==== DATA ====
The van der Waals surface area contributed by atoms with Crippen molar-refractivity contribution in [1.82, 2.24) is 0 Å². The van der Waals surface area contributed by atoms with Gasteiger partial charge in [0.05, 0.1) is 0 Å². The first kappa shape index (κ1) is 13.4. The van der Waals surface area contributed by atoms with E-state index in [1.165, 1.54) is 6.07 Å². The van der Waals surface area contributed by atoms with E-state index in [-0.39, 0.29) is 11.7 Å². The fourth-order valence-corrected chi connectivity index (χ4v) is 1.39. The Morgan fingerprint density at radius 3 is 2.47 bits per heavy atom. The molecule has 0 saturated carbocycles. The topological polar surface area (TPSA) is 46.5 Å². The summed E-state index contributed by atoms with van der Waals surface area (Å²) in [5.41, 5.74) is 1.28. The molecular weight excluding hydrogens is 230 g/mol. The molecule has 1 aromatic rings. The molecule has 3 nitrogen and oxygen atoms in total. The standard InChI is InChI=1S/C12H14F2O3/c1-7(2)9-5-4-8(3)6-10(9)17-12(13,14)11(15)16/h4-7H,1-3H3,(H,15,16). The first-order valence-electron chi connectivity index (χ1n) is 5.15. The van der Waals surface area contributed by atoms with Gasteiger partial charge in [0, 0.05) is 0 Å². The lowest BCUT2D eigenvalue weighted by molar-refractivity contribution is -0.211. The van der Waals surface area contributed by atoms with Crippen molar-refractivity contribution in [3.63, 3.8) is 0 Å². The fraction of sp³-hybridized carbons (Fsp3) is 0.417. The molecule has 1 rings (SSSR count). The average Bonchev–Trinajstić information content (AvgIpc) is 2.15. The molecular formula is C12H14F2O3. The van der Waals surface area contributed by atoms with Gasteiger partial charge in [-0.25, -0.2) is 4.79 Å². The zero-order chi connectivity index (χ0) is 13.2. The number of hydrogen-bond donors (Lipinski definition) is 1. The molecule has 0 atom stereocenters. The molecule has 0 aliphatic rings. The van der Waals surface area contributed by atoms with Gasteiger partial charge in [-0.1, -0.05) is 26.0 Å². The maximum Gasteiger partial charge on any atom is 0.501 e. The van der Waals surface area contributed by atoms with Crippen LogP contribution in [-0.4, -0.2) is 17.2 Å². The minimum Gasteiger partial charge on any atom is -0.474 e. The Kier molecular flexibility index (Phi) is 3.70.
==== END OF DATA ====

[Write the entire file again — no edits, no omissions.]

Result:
The van der Waals surface area contributed by atoms with Crippen molar-refractivity contribution in [1.82, 2.24) is 0 Å². The van der Waals surface area contributed by atoms with Gasteiger partial charge in [0.05, 0.1) is 0 Å². The first kappa shape index (κ1) is 13.4. The van der Waals surface area contributed by atoms with E-state index in [1.165, 1.54) is 6.07 Å². The van der Waals surface area contributed by atoms with E-state index in [-0.39, 0.29) is 11.7 Å². The fourth-order valence-corrected chi connectivity index (χ4v) is 1.39. The Morgan fingerprint density at radius 3 is 2.47 bits per heavy atom. The molecule has 0 saturated carbocycles. The topological polar surface area (TPSA) is 46.5 Å². The summed E-state index contributed by atoms with van der Waals surface area (Å²) in [5.41, 5.74) is 1.28. The molecular weight excluding hydrogens is 230 g/mol. The molecule has 1 aromatic rings. The molecule has 3 nitrogen and oxygen atoms in total. The standard InChI is InChI=1S/C12H14F2O3/c1-7(2)9-5-4-8(3)6-10(9)17-12(13,14)11(15)16/h4-7H,1-3H3,(H,15,16). The first-order valence-electron chi connectivity index (χ1n) is 5.15. The van der Waals surface area contributed by atoms with Gasteiger partial charge in [0, 0.05) is 0 Å². The lowest BCUT2D eigenvalue weighted by molar-refractivity contribution is -0.211. The van der Waals surface area contributed by atoms with Crippen molar-refractivity contribution in [3.63, 3.8) is 0 Å². The fraction of sp³-hybridized carbons (Fsp3) is 0.417. The molecule has 1 rings (SSSR count). The average Bonchev–Trinajstić information content (AvgIpc) is 2.15. The molecular formula is C12H14F2O3. The van der Waals surface area contributed by atoms with Gasteiger partial charge in [-0.25, -0.2) is 4.79 Å². The zero-order chi connectivity index (χ0) is 13.2. The number of hydrogen-bond donors (Lipinski definition) is 1. The molecule has 0 atom stereocenters. The molecule has 0 aliphatic rings. The van der Waals surface area contributed by atoms with Gasteiger partial charge in [-0.1, -0.05) is 26.0 Å². The maximum Gasteiger partial charge on any atom is 0.501 e. The van der Waals surface area contributed by atoms with Crippen LogP contribution in [-0.4, -0.2) is 17.2 Å². The minimum Gasteiger partial charge on any atom is -0.474 e. The Kier molecular flexibility index (Phi) is 3.70.